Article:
Anticipation ran high and rumors began before the rainstorms stopped. Is this the year for desert wildflowers Superbloom? Winds, hard rains, and long years of drought have stymied the annual desert blooms over the last few years. So we waited to see if the conditions were right for the desert wildflowers to pop and finally got lucky.
Watch this video about the desert wildflowers road trip:
Careful timing and preparation for a desert road trip can save your life
The area can be scorching with temperatures regularly over 105 degrees for a good part of the year. Make sure your car is topped out with antifreeze and water whenever you go. There’s a steep climb to navigate over the mountains from the San Diego region. It’s also one of my favorite drives. The boulders surrounding the summit are formidably beautiful and the views as you emerge from cloud-filled peaks are breath-taking.
When heading east along the southern route, it’s also good to know what the wind conditions are. Take extra precautions or another route if you have a high profile vehicle. I’ve seen trucks blown onto their sides and it can be a long wait for assistance in the remote area.
We set our trajectory to the timing of the first desert wildflowers reports. Wildflowers emerge first in the south just north of the Mexican border. We headed there guided by various tracking sites (see the list below.) There’s a wash on a side road from the freeway that leads to Calexico and it’s been our lucky spot.
From there we reversed our route driving north along Highway 78 towards the town of Ocotillo Wells. Before we crossed the freeway we made a pit stop for coffee at the Ocotillo Wells Chevron truck stop. A great discovery was the freshly made coffee in individual Keurig-style machines. We also discovered some pretty unique snacks on the counter (and left them there!)
Ocotillo Wells is a tiny town but worth a slow cruise. The locals keep it light with creative yard art. It’s also where off-roaders find repair and body shops. We cruised through on our way to lunch in Anza Borrego. (Read more in my earlier post about desert nomads and where the locals eat)
Campers and weary road warriors often stop at the Agua Caliente Hot Springs. The pools are managed by the county, so this isn’t a spa experience. The adult-only indoor pool has jacuzzi jets and the outdoor pool is family friendly. There are lockers, changing rooms and a few other amenities.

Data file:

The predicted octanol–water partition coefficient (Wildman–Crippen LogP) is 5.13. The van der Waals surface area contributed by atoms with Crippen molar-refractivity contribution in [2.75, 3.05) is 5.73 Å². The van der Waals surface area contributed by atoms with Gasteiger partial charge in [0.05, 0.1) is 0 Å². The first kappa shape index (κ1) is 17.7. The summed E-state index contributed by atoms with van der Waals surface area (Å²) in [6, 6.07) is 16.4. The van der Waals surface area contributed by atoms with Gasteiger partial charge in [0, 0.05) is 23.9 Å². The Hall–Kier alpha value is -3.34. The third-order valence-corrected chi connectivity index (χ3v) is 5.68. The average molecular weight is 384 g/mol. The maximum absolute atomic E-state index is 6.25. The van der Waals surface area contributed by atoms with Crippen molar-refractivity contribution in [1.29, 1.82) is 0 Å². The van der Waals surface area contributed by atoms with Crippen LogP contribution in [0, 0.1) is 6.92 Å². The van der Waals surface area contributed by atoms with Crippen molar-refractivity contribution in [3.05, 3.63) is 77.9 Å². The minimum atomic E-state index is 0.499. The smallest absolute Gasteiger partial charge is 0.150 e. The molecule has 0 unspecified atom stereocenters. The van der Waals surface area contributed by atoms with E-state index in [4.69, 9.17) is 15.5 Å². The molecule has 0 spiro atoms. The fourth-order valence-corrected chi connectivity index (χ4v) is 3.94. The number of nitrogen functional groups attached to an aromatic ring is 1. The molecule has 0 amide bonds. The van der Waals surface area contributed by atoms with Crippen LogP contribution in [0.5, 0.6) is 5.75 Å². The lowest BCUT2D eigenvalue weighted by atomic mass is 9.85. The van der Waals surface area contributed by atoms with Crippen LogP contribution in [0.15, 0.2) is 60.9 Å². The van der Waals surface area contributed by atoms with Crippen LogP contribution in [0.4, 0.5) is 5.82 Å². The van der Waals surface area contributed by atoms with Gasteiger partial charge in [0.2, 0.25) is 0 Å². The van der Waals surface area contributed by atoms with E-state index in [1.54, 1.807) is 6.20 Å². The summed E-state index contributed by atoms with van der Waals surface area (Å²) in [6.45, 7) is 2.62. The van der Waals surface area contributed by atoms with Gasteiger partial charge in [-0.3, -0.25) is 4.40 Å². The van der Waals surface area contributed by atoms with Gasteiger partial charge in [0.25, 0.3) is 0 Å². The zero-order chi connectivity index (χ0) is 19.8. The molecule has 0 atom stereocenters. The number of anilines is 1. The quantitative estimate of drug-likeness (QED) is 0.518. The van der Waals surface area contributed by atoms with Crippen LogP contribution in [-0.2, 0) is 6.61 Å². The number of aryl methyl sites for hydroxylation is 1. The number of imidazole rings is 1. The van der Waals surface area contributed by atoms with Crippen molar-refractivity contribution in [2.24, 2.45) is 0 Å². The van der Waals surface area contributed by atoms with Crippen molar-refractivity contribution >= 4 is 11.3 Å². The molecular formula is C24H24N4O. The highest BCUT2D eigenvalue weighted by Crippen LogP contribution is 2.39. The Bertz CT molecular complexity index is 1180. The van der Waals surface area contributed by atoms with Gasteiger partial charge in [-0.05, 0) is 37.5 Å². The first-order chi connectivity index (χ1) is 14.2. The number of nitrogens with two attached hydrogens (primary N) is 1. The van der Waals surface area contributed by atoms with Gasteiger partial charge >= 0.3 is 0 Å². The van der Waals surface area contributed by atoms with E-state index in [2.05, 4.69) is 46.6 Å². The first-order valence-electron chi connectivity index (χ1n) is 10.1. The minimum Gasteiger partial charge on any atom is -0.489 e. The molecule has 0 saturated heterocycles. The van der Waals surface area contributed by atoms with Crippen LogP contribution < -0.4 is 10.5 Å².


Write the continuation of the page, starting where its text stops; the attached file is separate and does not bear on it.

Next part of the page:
Once you’ve entered the Anza Borrego Park bee-line to the Visitors Center. It’s natively landscaped and a carefully-positioned building full of interactive exhibits, trail experts, and information about where to go. Movies will entrance the kids and the gift shop is a fun diversion too. The Visitor center packs its calendar with lots of events whether desert wildflowers are out or not.
Borrego Springs – First Dark Sky Community
Star-gazing is wonderful year round in the Borrego Springs area. As the first Dark Sky Community in California, airplanes flying into the small airport angle their lights down and lights are modified on streets, businesses, and homes. Check out star-gazing opportunities if you are staying in the area.
Make sure to save time to see some of the immense metal sculptures that dot the desert landscape. Sculptor, Ricardo Breceda planted his ‘Sky Art’ in the open reaches of the area. Most evolved from his imagination (A giant sea dragon crosses the road!) to Plio-Pleistocene animals and dinosaurs. Spanish explorers, turtles, fantasy creatures and bighorn sheep make great photo opps. In fact, on busy weekends, you might have to wait in line to get your shot. (See link to map below.)
The flowers drew us to the desert this year and we weren’t disappointed. So many plants were in stages of blooming and the desert floor had a low mesh of green growth that I’d never witnessed before. Nature wasn’t wasting a moment to take advantage of the rainfall. Our bonus as we headed home and up the incline into the cloudy summit was a full rainbow.
***Check out my earlier post about the Antelope Valley Poppy Preserve north of Los Angeles for more wildflower encounters.
Tips for finding desert wildflowers:
- My go-to site for desert wildflowers is Desert USA, which covers more than the Anza Borrego region.
- The Anza-Borrego Foundation has information and daily updates during desert wildflower season.
- The Borrego Springs Chamber of Commerce also has info on what to see and do year round.
- A Package of information about what to find in Anza Borrego is available from the Desert USA Store
- Don’t miss seeing the gigantic metal sculptures. Here’s a guide to finding the 130 sculptures scattered throughout the desert region.